Want the Stanley Cup? Five ways the Caps can beat the Golden Knights

The Caps stand just four wins away from winning their first Stanley Cup. To get those four wins, however, they will have to beat the Vegas Golden Knights.

Here are the keys to the series that will give the Caps the win.

Figure out how to beat Marc-Andre Fleury

No player has been as important to his team this postseason as Fleury is to the Golden Knights. He is reason No. 1, 2 and 3 why they have made their improbable run to the Stanley Cup Final in the team’s inaugural season.

Fleury’s personal numbers are staggering. Through 15 games, he has a .947 save percentage and has recorded four shutouts.

Vegas has been a middle of the pack team in terms of offense this postseason scoring 2.87 goals per game. They have lost only three playoff games thus far, but, as dominant as they have been, they certainly are not blowing away the competition. Of their 12 wins, ten of them have come with a margin of victory of two goals or less.

This shows you just how important Fleury is to their success. They are not scoring opponents into submission, rather they are relying on Fleury to keep opponents at bay.

Fleury is the absolute key to the Golden Knights’ success. It’s easier said than done, but if the Caps find a way to beat him consistently, Vegas becomes exponentially more beatable.

Win the neutral zone battle

Much of this series will be determined between the blue lines. The Golden Knights are an incredibly fast team.

Just to get to this point, the Caps had to beat two other speedy teams in the Pittsburgh Penguins and the Tampa Bay Lightning. They did it primarily by slowing down the offense in the neutral zone with a 1-3-1 trap. With so many bodies defending in the neutral zone, opponents have struggled to break the puck cleanly into the Caps’ defensive zone. The Caps are cutting off passing and skating lanes, creating turnovers and generating odd-man breaks in the other direction by catching opponents’ defensemen playing too aggressively on the rush.

As fast as the Penguins and Lightning were, however, the Golden Knights are even faster. Will the trap be as effective against Vegas?

Limit obstruction penalties

When playing against a team with speed, penalties often become a major issue. When trying to defend against fast players, if you get caught flat-footed or out of position, this tends to lead to obstruction penalties like tripping and hooking. When a player realizes he’s been beat, he does everything he can to prevent that from costing his team, leading to those type of penalties.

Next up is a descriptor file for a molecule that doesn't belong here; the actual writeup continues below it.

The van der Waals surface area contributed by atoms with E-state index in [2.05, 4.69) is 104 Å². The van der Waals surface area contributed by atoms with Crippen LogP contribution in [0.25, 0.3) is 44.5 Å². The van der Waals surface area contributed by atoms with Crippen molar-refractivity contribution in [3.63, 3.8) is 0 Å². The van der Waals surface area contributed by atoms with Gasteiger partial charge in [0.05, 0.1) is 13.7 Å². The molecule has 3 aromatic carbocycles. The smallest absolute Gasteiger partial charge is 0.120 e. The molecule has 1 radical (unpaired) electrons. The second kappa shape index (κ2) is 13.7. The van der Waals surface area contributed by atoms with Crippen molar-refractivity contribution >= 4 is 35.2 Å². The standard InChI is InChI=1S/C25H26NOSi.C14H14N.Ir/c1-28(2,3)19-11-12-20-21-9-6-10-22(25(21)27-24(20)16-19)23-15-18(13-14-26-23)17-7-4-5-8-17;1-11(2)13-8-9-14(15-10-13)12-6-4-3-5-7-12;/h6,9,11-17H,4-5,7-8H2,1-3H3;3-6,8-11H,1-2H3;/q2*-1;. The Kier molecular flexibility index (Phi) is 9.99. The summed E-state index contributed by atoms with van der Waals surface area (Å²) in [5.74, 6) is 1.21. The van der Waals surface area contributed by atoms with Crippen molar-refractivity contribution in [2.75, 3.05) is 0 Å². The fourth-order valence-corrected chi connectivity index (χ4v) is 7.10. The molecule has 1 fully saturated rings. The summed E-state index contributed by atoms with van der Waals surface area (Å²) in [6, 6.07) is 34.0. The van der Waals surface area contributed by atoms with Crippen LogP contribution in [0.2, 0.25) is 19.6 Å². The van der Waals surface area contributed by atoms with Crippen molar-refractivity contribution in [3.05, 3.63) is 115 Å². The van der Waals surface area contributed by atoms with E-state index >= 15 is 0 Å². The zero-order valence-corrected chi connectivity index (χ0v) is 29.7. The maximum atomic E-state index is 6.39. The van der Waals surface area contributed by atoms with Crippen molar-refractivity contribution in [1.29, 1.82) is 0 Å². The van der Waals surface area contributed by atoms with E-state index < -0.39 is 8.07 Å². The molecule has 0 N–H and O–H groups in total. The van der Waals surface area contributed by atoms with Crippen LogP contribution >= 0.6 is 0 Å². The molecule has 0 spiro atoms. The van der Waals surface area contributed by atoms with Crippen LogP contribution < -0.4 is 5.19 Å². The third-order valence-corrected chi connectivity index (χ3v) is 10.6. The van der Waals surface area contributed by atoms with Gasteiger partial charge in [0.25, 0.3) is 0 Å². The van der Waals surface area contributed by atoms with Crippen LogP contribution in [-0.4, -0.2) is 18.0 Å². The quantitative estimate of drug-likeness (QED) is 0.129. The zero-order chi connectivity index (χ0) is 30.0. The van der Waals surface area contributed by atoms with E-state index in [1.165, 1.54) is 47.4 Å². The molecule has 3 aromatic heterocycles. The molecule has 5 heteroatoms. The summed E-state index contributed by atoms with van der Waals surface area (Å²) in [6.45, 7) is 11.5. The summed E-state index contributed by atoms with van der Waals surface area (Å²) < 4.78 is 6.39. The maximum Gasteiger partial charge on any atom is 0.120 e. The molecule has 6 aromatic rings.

Vegas’ power play has not been lights out by any means with a success rate of only 17.6-percent this postseason, but you cannot continually give the opposition chances to score by frequently having a player sent to the penalty box.

Positioning is going to make all the difference in the world in this series to make sure a player is not forced into taking an obstruction penalty just to slow down the Golden Knights.

Get off to good starts

Vegas is 10-1 in the postseason when scoring first. Their secret to success is a mix between goaltending and speed.

Fleury has been phenomenal in net and the Golden Knights are a quick breakout team. It is very hard to get much sustained offensive pressure against them because once they get the puck, they are going down the ice at a million miles an hour.

Having to play from behind against a team like Vegas is not a recipe for success. Just getting the puck and keeping up with them is exhausting. Having to then find a way to then beat Fleury when he has a lead to protect is all the more daunting.

Strong starts will be vital to ensuring the Caps are not frequently having to play from behind.

Depth scoring

Vegas head coach Gerard Gallant likes to roll his four lines. It makes sense since there drop-off between his top line and fourth line is not as dramatic as it is on most NHL teams.

Consider how this team was constructed. The expansion draft did not give Vegas access to superstar players, but they also did not have to take any fringe NHL/healthy scratch players to fill the fourth line either. They filled their roster with the best players available to them which gives them four lines of much more comparative strength than most NHL teams.

While this means the Caps have a stronger top six, it also allows Vegas to roll four lines and take advantage of other teams’ bottom six.

You can never take a shift off against Vegas. There is no weak line to exploit. The Golden Knights come at you with four lines and relentless pressure and forecheck for 60 minutes.

Washington will probably get more production from its top six than Vegas will, or at the very least it will be a push. The question is what kind of production will each team get from the bottom six? If the Caps have the edge in depth production as well, they will be in good shape.